Two Distinct Stormwater Technologies Verified by ETV Canada Through Good Harbour Laboratories
Clients: CB Shield and Hydro International
Background: The CB Shield is a catch basin insert that traps sediments and pollutants as they flow into the frame and grate from roads and streets. The sloped plate of the CB Shield acts like a shield by deflecting water to the side wall of the catch basin while trapping the sediments until they get pumped out.
The Downstream Defender by Hydro International is an oil grit separator designed to remove sediment, oils and floatables from stormwater using a low energy vortex motion. This motion causes the sediments to spiral downward where they are captured in the basin below while the oils and floatables rise to the top. The treated water is then safely released back into the environment.
Challenge: The CB Shield is an innovative catch-basin-based stormwater treatment technology for which there was no pre-existing laboratory data. In fact, there was not even a test protocol for this type of device. GHL worked with the client and the verifier to develop a technology specific test plan (TSTP) that would enable the device to be verified.
The Downstream Defender team was very experienced, having done testing and verification in other jurisdictions. Since they were testing an oil grit separator, the protocol was already specified. Even in this case, it was necessary to work with the verifier on behalf of Hydro International to get the results verified. In both cases GHL was able to use their experience to guide them through the verification process and to overcome technical challenges.
Solution: For the CB Shield TSTP, the GHL team took elements of the Canadian ETV Procedure for Laboratory Testing Oil and Grit Separators and the international General verification Protocol (GVP) to create a plan that would be acceptable for verification. GHL was able to help craft a plan that required a minimum of testing yet met all the specifications of the verifier.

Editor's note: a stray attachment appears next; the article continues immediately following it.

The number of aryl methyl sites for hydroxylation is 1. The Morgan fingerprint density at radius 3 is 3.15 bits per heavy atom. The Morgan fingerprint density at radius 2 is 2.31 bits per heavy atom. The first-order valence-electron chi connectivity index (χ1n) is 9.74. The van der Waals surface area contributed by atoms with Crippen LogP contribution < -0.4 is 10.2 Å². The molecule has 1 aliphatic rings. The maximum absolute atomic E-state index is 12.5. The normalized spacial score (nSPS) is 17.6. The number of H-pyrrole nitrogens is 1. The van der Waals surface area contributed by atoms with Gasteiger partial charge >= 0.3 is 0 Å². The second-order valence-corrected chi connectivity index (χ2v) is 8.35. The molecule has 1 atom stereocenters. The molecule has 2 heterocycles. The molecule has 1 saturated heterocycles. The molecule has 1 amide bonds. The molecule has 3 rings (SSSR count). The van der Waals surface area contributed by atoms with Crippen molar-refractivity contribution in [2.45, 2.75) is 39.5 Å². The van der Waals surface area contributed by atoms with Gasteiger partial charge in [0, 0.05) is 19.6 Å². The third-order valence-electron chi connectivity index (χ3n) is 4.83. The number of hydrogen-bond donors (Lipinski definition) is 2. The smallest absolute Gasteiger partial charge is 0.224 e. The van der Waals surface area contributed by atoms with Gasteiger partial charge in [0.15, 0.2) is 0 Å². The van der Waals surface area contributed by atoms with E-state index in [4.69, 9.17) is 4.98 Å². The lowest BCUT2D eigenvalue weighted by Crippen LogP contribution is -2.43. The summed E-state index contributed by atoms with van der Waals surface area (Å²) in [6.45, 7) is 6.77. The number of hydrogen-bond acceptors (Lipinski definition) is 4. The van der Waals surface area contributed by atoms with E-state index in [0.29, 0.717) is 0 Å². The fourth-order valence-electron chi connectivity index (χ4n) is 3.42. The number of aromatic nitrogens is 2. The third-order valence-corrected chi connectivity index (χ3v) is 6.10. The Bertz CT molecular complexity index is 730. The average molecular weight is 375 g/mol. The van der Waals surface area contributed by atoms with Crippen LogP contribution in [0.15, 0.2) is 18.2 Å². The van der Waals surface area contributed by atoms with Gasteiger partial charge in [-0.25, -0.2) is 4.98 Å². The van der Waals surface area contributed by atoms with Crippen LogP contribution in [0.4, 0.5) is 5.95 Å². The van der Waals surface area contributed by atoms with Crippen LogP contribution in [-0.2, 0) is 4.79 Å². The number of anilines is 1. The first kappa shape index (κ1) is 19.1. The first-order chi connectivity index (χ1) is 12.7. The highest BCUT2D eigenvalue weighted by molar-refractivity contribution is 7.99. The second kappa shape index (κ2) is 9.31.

For Hydro International, getting verification required discussing the finer points of statistics and the requirements of the GVP. GHL was able to clarify some ambiguity in the GVP and to provide the verifier with some historical perspective on stormwater testing. As a result, the report was verified as presented.
Results: ETV gives the CB Shield additional credibility in the market and reduces the risk to its customers. For Hydro International, their Downstream Defender is now approved for sale in the province of Quebec, which requires all stormwater treatment products be ETV approved. GHL was then able to add two new successful stormwater testing achievements to their resume.
As an ETV member, GHL has a good working relationship with the program manager, Globe Performance Solutions (GPS) and the other verifiers and is able to act as ‘translators’, explaining the technical requirements and guiding each client through the entire verification process and procedure.